I feel Walls wrote the book without the emotional connection and felt it was important let the reader decide for themselves how to feel based on her actions as a child. Her parents offered up many opportunities for her to lash out, but she often balanced her father’s drunkenness and mother’s scatterbrained behaviour with tidbits of how well-read or educated they both were. It was extremely well pieced so that while you feel anger at their actions, you don’t necessarily feel sorry for them, especially after moving to New York in their later years.

This was a novel I didn’t expect anything from, and after a slow start it eventually picked up and I couldn’t put it down. Walls’ story kept getting more interesting with each page turned. It was an inspiring read that reminds the reader that you don’t get to pick your family, but even through adversity it’s always important to stick with them, and be proud of where you come from because it made you who you are. I give The Glass Castle a 5/5.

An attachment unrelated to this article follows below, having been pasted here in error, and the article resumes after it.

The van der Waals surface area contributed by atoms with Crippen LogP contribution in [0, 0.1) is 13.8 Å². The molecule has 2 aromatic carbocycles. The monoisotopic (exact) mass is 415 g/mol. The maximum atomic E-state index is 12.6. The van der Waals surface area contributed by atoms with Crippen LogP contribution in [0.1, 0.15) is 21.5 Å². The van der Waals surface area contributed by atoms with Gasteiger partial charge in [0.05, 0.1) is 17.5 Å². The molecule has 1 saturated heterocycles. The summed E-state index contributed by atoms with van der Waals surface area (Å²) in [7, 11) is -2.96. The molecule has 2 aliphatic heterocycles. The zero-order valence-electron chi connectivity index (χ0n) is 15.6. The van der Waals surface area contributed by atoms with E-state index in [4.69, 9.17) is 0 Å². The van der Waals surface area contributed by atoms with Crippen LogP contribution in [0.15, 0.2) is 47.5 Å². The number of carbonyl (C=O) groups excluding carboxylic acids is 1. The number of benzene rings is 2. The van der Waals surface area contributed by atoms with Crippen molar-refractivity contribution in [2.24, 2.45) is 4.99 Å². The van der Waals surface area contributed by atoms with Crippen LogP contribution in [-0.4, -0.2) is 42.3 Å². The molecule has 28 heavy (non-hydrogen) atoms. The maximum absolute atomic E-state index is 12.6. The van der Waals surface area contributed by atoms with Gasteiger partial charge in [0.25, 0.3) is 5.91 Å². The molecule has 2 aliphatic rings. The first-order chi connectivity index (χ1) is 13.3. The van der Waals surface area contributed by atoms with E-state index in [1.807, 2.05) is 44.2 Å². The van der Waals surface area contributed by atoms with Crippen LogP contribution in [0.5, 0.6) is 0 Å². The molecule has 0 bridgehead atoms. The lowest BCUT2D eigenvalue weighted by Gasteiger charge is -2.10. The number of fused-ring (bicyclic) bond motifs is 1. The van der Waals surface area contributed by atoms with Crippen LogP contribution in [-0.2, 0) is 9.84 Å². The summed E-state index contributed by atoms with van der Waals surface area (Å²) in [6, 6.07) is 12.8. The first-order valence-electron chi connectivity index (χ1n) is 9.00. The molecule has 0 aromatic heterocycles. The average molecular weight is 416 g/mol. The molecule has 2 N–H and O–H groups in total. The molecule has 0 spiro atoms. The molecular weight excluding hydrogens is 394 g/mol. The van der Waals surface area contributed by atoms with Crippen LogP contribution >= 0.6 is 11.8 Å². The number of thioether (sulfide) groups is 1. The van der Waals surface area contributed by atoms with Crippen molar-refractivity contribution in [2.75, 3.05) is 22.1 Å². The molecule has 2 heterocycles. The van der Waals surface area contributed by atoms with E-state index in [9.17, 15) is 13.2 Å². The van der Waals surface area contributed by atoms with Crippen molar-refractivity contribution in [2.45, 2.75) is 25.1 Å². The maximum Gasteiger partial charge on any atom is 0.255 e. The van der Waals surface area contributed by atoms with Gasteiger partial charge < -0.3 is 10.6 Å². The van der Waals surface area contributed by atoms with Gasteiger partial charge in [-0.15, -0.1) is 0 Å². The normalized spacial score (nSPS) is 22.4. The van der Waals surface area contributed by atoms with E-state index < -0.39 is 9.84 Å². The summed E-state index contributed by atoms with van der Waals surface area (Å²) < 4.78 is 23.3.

My top 5 books of 2011

Last year I attempted to to read 26 books in 52 weeks, but unfortunately life got in the way and could only manage to get through 16. This year I contemplated doing the same challenge, but figured I’d just read as much as I could and not look for a goal, but I managed to read 16 again this year anyway. Oh, these are my favourite books that I’ve read this year, but that doesn’t necessarily mean they were published this year:

5. Between the Assassinations

Between the AssassinationsAravind Adiga’s Between the Assassinations was the second book I reviewed this year and I was really pleased with his second output.

The book features a series of ‘day in the life’ stories from people of (fictional) Kittur, India, shortly after the assassination of Prime Minister Indira Gandhi in 1984. With that lens it looks at many issues including: caste, sexual disease, drug problems, political corruption, the influx of villagers seeking a better life in the city, and much more.